ADEL BEN LAGHA (Tunisia), expressing his regret for the need to hold a procedural vote today, urged greater efforts to reach consensus in the Council. Affirming that his country unreservedly condemned any use of chemical weapons, as well as its support for the activities of OPCW, he welcomed cooperation between the Syrian Government and that organization. He urged further dialogue between Syria and OPCW, and comprehensive, impartial and transparent investigations into any incident in which chemical weapons are alleged to have been used. Allegations of the use of such weapons by terrorists must also be thoroughly be investigated. It is incumbent on the Council to work in unity to ensure the continuation of the non-proliferation regime and to close the dossier on Syria. He added that ending the crisis in Syria must be accomplished by a Syrian-led process that respects the country’s sovereignty and territorial integrity.
Mr. DE RIVIERE (France) stressed that, while closing the dossier on Syria and chemical weapons remained a priority for his country, it is by no means near that point at this time. The Syrian Government has not kept its word to become transparent about its chemical stockpiles. If the regime has nothing to hide, why is it withholding information, he asked. He added that it is unacceptable to denigrate OPCW; the use of chemical weapons is a crime that threatens all of humanity. There cannot be impunity where that kind of crime is involved. Restoring the credibility to the chemical weapons regime is also critical to ending the crisis in Syria. Regarding Mr. Bustani, he said the mask is now off in regard to his appearance at the Arria formula meeting.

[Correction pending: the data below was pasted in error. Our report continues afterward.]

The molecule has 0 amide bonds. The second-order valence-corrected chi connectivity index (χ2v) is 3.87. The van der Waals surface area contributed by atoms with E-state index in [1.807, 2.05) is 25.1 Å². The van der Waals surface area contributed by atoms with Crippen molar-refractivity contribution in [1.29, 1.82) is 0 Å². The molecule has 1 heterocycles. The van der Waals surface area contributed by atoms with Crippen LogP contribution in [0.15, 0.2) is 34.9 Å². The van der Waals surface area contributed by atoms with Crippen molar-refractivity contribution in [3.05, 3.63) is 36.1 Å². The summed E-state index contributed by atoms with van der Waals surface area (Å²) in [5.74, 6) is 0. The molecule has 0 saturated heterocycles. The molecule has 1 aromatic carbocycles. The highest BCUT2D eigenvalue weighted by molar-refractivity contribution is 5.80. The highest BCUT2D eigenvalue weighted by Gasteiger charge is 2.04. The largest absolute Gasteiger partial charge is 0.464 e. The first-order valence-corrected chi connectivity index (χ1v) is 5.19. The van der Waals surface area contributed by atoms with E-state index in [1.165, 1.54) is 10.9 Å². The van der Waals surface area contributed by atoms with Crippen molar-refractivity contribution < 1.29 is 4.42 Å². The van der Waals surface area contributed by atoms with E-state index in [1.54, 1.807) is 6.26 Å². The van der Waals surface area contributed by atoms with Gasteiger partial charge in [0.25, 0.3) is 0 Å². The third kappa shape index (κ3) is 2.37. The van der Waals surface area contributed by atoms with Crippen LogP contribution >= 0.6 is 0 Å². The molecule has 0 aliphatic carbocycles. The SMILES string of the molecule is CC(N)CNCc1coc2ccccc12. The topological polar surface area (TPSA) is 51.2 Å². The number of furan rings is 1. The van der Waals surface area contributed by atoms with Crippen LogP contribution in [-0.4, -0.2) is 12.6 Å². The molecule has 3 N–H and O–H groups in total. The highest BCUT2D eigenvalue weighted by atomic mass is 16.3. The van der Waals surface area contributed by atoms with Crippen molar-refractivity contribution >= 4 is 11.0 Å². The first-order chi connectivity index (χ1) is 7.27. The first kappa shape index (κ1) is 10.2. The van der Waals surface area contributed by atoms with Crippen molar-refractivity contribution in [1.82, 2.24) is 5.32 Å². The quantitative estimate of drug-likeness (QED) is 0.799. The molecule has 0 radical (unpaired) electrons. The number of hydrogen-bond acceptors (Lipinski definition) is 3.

GERT AUVAART (Estonia) expressed support for the United Kingdom’s position on today’s procedural vote, while noting that once again outstanding issues related to Syria's chemical weapons declaration remain unresolved. “This means that after six years, we still lack the assurance that Syria has declared and destroyed all of its chemical weapons and their production facilities,” he said, adding that it is unknown if new attacks are going to occur. In fact, the risk remains high and the Syrian regime's non-compliance with its international obligations continues to pose a threat to the Syrian people and to international peace and security. Noting that the Council has an obligation to act amid such circumstances, he said the organ now faces another challenge – namely, a systematic and targeted disinformation campaign to discredit and undermine the OPCW technical secretariat and its investigative mechanisms. He also noted that it is regrettable the Russian Federation is making the effort to steer focus away from accountability measures, as was the case in the recent Arria formula meeting. Asking who benefits from such misinformation, he said the answer is clear: Those who seek to cover up their crimes and those of their allies.